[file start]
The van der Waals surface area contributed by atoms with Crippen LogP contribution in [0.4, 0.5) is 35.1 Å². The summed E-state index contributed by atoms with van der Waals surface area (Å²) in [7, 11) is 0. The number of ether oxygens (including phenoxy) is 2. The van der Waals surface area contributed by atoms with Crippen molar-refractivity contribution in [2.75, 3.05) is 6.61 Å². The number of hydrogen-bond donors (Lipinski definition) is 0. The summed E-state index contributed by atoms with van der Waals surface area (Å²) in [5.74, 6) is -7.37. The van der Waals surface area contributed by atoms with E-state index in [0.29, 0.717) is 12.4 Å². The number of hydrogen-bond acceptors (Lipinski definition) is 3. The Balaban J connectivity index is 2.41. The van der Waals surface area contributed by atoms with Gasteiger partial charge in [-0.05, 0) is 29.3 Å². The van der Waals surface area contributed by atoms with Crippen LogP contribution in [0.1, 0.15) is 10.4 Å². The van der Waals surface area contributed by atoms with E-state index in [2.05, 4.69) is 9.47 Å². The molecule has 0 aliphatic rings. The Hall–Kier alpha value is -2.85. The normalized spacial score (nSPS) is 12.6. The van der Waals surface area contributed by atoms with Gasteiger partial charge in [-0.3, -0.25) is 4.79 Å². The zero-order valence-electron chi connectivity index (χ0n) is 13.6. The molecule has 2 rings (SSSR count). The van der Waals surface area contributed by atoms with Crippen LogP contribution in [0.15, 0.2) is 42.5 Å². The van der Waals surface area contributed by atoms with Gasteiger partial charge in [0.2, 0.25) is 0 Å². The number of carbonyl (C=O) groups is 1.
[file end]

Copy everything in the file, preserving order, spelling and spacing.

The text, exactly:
The van der Waals surface area contributed by atoms with Crippen LogP contribution in [0.4, 0.5) is 35.1 Å². The summed E-state index contributed by atoms with van der Waals surface area (Å²) in [7, 11) is 0. The number of ether oxygens (including phenoxy) is 2. The van der Waals surface area contributed by atoms with Crippen molar-refractivity contribution in [2.75, 3.05) is 6.61 Å². The number of hydrogen-bond donors (Lipinski definition) is 0. The summed E-state index contributed by atoms with van der Waals surface area (Å²) in [5.74, 6) is -7.37. The van der Waals surface area contributed by atoms with E-state index in [0.29, 0.717) is 12.4 Å². The number of hydrogen-bond acceptors (Lipinski definition) is 3. The Balaban J connectivity index is 2.41. The van der Waals surface area contributed by atoms with Gasteiger partial charge in [-0.05, 0) is 29.3 Å². The van der Waals surface area contributed by atoms with Crippen LogP contribution in [0.1, 0.15) is 10.4 Å². The van der Waals surface area contributed by atoms with E-state index in [2.05, 4.69) is 9.47 Å². The molecule has 0 aliphatic rings. The Hall–Kier alpha value is -2.85. The normalized spacial score (nSPS) is 12.6. The van der Waals surface area contributed by atoms with Gasteiger partial charge in [-0.3, -0.25) is 4.79 Å². The zero-order valence-electron chi connectivity index (χ0n) is 13.6. The molecule has 2 rings (SSSR count). The van der Waals surface area contributed by atoms with Crippen LogP contribution in [0.15, 0.2) is 42.5 Å². The van der Waals surface area contributed by atoms with Gasteiger partial charge in [0.2, 0.25) is 0 Å². The number of carbonyl (C=O) groups is 1.